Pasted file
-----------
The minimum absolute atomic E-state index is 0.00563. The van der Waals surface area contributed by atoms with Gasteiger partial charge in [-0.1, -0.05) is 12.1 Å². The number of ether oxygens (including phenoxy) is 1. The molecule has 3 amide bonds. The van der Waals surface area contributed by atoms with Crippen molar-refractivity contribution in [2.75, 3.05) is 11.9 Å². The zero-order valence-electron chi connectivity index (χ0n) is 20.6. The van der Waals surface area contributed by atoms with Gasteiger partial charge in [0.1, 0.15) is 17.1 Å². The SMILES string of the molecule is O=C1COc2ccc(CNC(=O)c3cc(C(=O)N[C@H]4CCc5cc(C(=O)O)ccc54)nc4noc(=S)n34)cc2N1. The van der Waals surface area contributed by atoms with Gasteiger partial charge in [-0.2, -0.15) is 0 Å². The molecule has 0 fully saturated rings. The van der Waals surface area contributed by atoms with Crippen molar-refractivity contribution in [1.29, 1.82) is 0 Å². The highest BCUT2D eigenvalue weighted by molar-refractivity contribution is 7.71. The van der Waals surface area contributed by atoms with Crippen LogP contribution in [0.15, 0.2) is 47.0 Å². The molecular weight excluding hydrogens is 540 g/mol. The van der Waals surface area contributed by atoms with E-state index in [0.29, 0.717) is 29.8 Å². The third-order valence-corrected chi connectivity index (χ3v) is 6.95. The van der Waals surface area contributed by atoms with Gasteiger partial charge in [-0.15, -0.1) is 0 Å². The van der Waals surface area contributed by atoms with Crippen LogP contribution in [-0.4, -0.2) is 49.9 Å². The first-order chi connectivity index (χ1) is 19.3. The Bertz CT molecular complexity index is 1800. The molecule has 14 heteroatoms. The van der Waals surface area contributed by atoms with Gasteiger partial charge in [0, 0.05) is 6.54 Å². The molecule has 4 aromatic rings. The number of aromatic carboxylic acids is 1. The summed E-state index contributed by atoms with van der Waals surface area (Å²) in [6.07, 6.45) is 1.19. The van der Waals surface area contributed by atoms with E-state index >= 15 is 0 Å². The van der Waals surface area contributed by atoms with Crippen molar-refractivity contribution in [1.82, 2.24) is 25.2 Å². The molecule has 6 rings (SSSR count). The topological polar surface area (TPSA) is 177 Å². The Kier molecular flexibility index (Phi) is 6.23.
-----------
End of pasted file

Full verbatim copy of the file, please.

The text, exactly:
The minimum absolute atomic E-state index is 0.00563. The van der Waals surface area contributed by atoms with Gasteiger partial charge in [-0.1, -0.05) is 12.1 Å². The number of ether oxygens (including phenoxy) is 1. The molecule has 3 amide bonds. The van der Waals surface area contributed by atoms with Crippen molar-refractivity contribution in [2.75, 3.05) is 11.9 Å². The zero-order valence-electron chi connectivity index (χ0n) is 20.6. The van der Waals surface area contributed by atoms with Gasteiger partial charge in [0.1, 0.15) is 17.1 Å². The SMILES string of the molecule is O=C1COc2ccc(CNC(=O)c3cc(C(=O)N[C@H]4CCc5cc(C(=O)O)ccc54)nc4noc(=S)n34)cc2N1. The van der Waals surface area contributed by atoms with Gasteiger partial charge in [-0.2, -0.15) is 0 Å². The molecule has 0 fully saturated rings. The van der Waals surface area contributed by atoms with Crippen molar-refractivity contribution in [1.29, 1.82) is 0 Å². The highest BCUT2D eigenvalue weighted by molar-refractivity contribution is 7.71. The van der Waals surface area contributed by atoms with Crippen LogP contribution in [0.15, 0.2) is 47.0 Å². The molecular weight excluding hydrogens is 540 g/mol. The van der Waals surface area contributed by atoms with E-state index in [0.29, 0.717) is 29.8 Å². The third-order valence-corrected chi connectivity index (χ3v) is 6.95. The van der Waals surface area contributed by atoms with Gasteiger partial charge in [-0.15, -0.1) is 0 Å². The van der Waals surface area contributed by atoms with Crippen LogP contribution in [-0.4, -0.2) is 49.9 Å². The first-order chi connectivity index (χ1) is 19.3. The Bertz CT molecular complexity index is 1800. The molecule has 14 heteroatoms. The van der Waals surface area contributed by atoms with Gasteiger partial charge in [0, 0.05) is 6.54 Å². The molecule has 4 aromatic rings. The number of aromatic carboxylic acids is 1. The summed E-state index contributed by atoms with van der Waals surface area (Å²) in [6.07, 6.45) is 1.19. The van der Waals surface area contributed by atoms with E-state index >= 15 is 0 Å². The van der Waals surface area contributed by atoms with Crippen molar-refractivity contribution in [1.82, 2.24) is 25.2 Å². The molecule has 6 rings (SSSR count). The topological polar surface area (TPSA) is 177 Å². The Kier molecular flexibility index (Phi) is 6.23.